Kenyan President Uhuru Kenyatta said his country would use its membership in the United Nations Security Council to advance the “pan-Africanist agenda of global peace, solidarity and multilateralism” if elected in Wednesday’s vote.

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Kenya faces Djibouti for the continent’s third seat at the Council having failed to strike a deal to forward a single state. The other two seats will be filled by Tunisia and Niger.

“A vote for Kenya is a vote for peace. A vote for Kenya is a vote for global solidarity. A vote for Kenya is a vote for multilateralism,” President Kenyatta rallied the envoys.

Nairobi enjoys the bigger support of the African Union but Djibouti is adamant it deserves a chance since Kenya has already had two stints at the Council.

Both countries hope to sway the vote in their favor by highlighting their roles in seeking peace in the Horn of African region as well as their contributions to UN peacekeeping missions.

President Kenyatta in his final plea to the UN General Assembly delegates said his country would also use its non-permanent seat at the UNSC to lobby for a binding cyber security treaty.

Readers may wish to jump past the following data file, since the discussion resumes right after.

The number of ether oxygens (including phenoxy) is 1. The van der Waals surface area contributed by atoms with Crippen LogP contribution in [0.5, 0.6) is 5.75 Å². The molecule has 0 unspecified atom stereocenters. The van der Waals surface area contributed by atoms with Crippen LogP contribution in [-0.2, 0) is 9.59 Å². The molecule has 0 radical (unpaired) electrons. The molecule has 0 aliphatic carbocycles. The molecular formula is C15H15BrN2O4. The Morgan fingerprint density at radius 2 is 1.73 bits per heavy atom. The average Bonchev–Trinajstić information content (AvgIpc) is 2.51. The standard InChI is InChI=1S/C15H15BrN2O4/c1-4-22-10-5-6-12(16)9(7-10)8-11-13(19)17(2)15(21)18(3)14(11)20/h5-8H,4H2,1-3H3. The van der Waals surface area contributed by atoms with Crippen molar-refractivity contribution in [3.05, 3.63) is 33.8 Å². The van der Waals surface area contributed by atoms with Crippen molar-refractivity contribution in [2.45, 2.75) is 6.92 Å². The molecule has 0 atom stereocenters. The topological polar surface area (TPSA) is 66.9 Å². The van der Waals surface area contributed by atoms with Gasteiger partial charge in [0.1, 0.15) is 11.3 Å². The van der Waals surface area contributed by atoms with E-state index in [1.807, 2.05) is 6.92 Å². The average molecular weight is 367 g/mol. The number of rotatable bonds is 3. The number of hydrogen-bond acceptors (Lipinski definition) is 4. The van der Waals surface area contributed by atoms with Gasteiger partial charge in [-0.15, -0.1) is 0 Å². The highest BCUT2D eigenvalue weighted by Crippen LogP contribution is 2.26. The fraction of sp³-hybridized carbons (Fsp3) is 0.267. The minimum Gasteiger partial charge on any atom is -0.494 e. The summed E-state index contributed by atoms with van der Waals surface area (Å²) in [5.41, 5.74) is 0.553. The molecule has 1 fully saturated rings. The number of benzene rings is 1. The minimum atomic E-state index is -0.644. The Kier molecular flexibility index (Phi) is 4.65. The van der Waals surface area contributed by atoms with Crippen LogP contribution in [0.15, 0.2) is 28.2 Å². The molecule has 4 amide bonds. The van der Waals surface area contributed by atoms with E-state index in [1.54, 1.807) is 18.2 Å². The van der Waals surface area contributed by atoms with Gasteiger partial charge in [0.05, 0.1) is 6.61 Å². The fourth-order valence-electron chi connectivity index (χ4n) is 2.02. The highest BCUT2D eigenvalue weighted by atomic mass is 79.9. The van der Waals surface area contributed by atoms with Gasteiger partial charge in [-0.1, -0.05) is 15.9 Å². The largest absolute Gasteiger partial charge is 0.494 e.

Wednesday’s vote will not be conducted electronically despite the UN mostly operating virtually.

Each of the 193 delegations will have a chance to cast a secret ballot in the Assembly Hall in New York at designated times distributed throughout the day.

To win a seat at the Security Council, each contestant requires two-thirds of the votes cast – meaning 128 if all the 193 nations vote. In cases where there is no clear winner, member states may have to vote multiple times until a winner if found.

The Security Council has 10 non-permanent members in addition to the veto-wielding Big Five – Britain, China, France, Russia and the United States.

The General Assembly will also elect its president for the 2020-2021 session.

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